National Stress Awareness day stresses importance of de-stressing

What better time for a day devoted to highlighting stress? And MT is right in the thick of things.

by Emma Haslett
Last Updated: 19 Dec 2011
With eurozone leaders embarking on (what feels like) their 300,000th day of ‘crucial’ negotiations and CEOs cracking under the pressure left, right and centre, it’s never been a more appropriate time for National Stress Awareness day. Accordingly, the press releases have been pouring into MT’s inbox thick and fast. Stand by for our (inaugural) annual Tour of What Industry Thinks of Stress (TWITS).

To risk industry trade body Group Risk Development first, where news just in tells us that stress-related health problems are the most common cause of long-term absence, according to a survey of 500 employers. Apparently, it’s worst among public sector employers, where more than a quarter say stress is their main cause of absence, compared with 13% in the private sector. In fact, almost one in five employers said stress or other mental health issues are the biggest health-related problem, which rises to more than a quarter for businesses with more than 100 staff. It’s enough to give you a headache…

A swift segue past snappily-titled campaign ‘Sensible Policies to Reduce the Effects of Alcohol and Drugs for Employers’ reveals that alcohol in the workplace (and, presumably, the resulting hangovers) costs employers £310 per worker. Although it’s unclear whether it makes them more or less stressed…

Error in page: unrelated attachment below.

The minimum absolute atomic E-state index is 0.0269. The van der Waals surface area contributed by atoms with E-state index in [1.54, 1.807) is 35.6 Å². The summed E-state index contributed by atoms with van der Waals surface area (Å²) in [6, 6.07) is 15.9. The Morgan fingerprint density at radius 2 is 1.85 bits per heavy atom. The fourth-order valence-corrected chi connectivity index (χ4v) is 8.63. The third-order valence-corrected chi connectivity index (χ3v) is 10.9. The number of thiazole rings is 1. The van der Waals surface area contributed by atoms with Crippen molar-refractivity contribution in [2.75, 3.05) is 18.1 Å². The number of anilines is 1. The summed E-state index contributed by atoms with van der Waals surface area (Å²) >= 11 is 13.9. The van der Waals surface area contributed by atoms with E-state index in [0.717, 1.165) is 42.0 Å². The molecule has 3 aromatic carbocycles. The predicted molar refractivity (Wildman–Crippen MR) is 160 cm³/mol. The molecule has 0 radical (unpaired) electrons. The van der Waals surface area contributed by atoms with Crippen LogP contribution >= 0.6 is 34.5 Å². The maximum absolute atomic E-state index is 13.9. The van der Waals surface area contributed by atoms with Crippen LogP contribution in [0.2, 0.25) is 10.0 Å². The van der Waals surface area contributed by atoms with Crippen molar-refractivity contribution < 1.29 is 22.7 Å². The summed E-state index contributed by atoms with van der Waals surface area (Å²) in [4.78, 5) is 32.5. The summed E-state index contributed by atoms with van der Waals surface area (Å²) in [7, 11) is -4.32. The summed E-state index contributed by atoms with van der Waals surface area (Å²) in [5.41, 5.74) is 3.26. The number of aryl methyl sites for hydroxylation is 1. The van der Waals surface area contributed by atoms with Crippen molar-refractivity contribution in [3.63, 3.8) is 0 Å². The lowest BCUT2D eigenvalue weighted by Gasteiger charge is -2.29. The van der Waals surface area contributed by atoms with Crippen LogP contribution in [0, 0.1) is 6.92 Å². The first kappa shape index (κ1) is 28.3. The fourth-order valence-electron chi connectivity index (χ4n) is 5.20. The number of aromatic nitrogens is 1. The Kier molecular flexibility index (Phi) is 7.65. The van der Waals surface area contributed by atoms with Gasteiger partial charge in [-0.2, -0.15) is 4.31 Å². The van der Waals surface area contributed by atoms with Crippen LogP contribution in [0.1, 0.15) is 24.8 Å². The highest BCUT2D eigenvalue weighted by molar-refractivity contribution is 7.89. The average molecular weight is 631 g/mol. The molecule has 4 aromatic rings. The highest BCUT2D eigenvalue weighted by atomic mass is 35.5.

Then we’re off to a survey by Avery Office & Consumer Products, which says that stressed-out workers forget an average of five important tasks or facts a day. Apparently, the things which slip our minds the most are returning calls and replying to emails, although ‘leaving paper on the printer’ also features more heavily than one might imagine. Could that be because Avery makes those handy pre-cut printer labels? Surely not. One in 10 workers even say they ‘regularly’ leave the house without any money or keys. Whoops.

Thank god, then, for the legion of organisations working to do something about it. Cambridge-based elconsulting (no prizes for guessing what that does), for example, has helpfully launched ‘a series of short, punchy film clips’ to help stressed-out managers ‘handle difficult conversations’. Handily enough, they can all be ‘streamed to a mobile or PC’. Stress advice on the move!

Elsewhere, one Lloyds Bank CEO Antonia Horta-Osorio could have done with: the Bank Workers Charity (which presumably has close links with the Bond Villains’ Protection League) has apparently partnered with Stress Check Ltd™ to bring ‘stressed bank workers a free online interactive tool’ providing ‘support and advice when it’s most needed through a range of services and grants’. At this juncture, if it may, MT would like to initiate a round of applause. If, at the moment, there’s a group more deserving of the attentions of a charitable foundation, we certainly can’t think of it…

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